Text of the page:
- March 17, 2022
- Posted by: strategia
- Category: Humanitarian News
The International Organization for Migration (IOM) is worried about the risk of trafficking in persons as well as sexual exploitation and abuse in Ukraine and the region as the number of vulnerable people fleeing the war continues to rise.
Over three million people have fled Ukraine, including 162,000 third country nationals (TCNs). The deteriorating humanitarian situation and resulting large scale and complex movements correlate with an increase in threat to personal safety, putting people on the move at heightened risk of exploitation. While cases of human trafficking are less likely to be identified in the immediate aftermath of mass displacement, initial reports from within and outside of Ukraine indicate the potential for traffickers to exploit the vulnerabilities of those fleeing the war.
Instances of sexual violence have already been reported and among the individuals promising onward transportation or services, there have been indications of potential exploitation. Individuals and community members providing transportation and accommodation assistance should do so in coordination with local protection agencies and should facilitate registration and share contact details, transportation routes, and accommodation locations to enable appropriate oversight and safeguarding.
“IOM reports show that people fleeing Ukraine are predominately from single-headed households including women, children and older persons – some of whom are unaccompanied and separated –and third country nationals,” says IOM Director General António Vitorino.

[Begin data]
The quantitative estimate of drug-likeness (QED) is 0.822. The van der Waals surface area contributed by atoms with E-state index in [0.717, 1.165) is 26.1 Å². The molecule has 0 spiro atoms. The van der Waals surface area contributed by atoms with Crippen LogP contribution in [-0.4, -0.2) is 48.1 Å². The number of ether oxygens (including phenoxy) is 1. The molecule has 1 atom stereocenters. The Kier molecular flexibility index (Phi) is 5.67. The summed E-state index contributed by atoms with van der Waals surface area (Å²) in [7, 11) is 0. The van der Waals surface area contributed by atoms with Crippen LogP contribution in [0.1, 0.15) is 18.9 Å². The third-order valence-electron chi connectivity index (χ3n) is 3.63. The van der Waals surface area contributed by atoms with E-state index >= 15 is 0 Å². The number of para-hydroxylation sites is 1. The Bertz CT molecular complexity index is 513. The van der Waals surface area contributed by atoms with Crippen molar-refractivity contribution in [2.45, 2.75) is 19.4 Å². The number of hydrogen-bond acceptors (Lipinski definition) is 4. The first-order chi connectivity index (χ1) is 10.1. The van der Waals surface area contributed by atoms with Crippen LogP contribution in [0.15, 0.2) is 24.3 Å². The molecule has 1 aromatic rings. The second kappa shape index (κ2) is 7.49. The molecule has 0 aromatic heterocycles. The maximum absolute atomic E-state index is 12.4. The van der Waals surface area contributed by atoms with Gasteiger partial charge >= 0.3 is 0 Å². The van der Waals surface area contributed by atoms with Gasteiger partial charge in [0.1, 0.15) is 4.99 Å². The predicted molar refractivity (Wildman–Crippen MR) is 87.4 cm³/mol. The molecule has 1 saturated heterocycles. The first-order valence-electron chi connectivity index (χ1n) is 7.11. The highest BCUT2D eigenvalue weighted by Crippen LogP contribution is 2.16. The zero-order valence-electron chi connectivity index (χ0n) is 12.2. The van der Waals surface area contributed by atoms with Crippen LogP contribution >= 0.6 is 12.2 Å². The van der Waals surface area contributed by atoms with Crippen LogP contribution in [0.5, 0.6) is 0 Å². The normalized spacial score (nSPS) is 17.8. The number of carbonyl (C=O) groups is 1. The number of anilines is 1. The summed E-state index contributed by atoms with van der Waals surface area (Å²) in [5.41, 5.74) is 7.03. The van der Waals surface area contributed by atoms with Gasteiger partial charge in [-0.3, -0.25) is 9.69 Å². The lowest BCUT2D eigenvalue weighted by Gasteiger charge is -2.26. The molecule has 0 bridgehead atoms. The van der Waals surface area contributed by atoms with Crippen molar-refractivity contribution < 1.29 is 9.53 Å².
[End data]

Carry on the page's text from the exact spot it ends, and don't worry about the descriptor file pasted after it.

“These groups can be especially vulnerable to the risk of trafficking as they leave their homes unexpectedly and might have their usual family networks and financial security seriously disrupted.”
In 2021, IOM in Ukraine identified and assisted over 1,000 victims of trafficking. In response to the war in Ukraine, the Organization has scaled up its efforts to establish resources and interventions to prevent trafficking in persons both in Ukraine and among those on the move throughout the region.
IOM is collaborating with border agencies and government partners to implement trafficking prevention mechanisms such as dissemination and inclusion of protection messaging, providing verified and safe information and raising awareness to empower refugees and third country nationals to make informed decisions and be aware of risks.
The Organization has also reinforced regional hotlines to equip people on the move with important safety and resource information. IOM in Ukraine, Romania, and Moldova have developed online materials related to safe migration and counter-trafficking, which connect people fleeing Ukraine with vital accommodation, transportation, and trafficking reporting resources.
We encourage States to receive arrivals from Ukraine in a non-discriminatory, gender-sensitive, and culturally sensitive manner, without bias based on nationality, ethnicity, or status of documentation. We stress the need for a collective response in terms of capacity building, appropriately collecting evidence, providing technical guidance, and above all, direct assistance to all victims and those vulnerable to violence, exploitation, and abuse.
IOM also strongly recommends that third country nationals are granted protection and have access facilitated to their respective consular authorities. The Organization and is ready to support efforts to ensure the protection and safety of all those fleeing the war.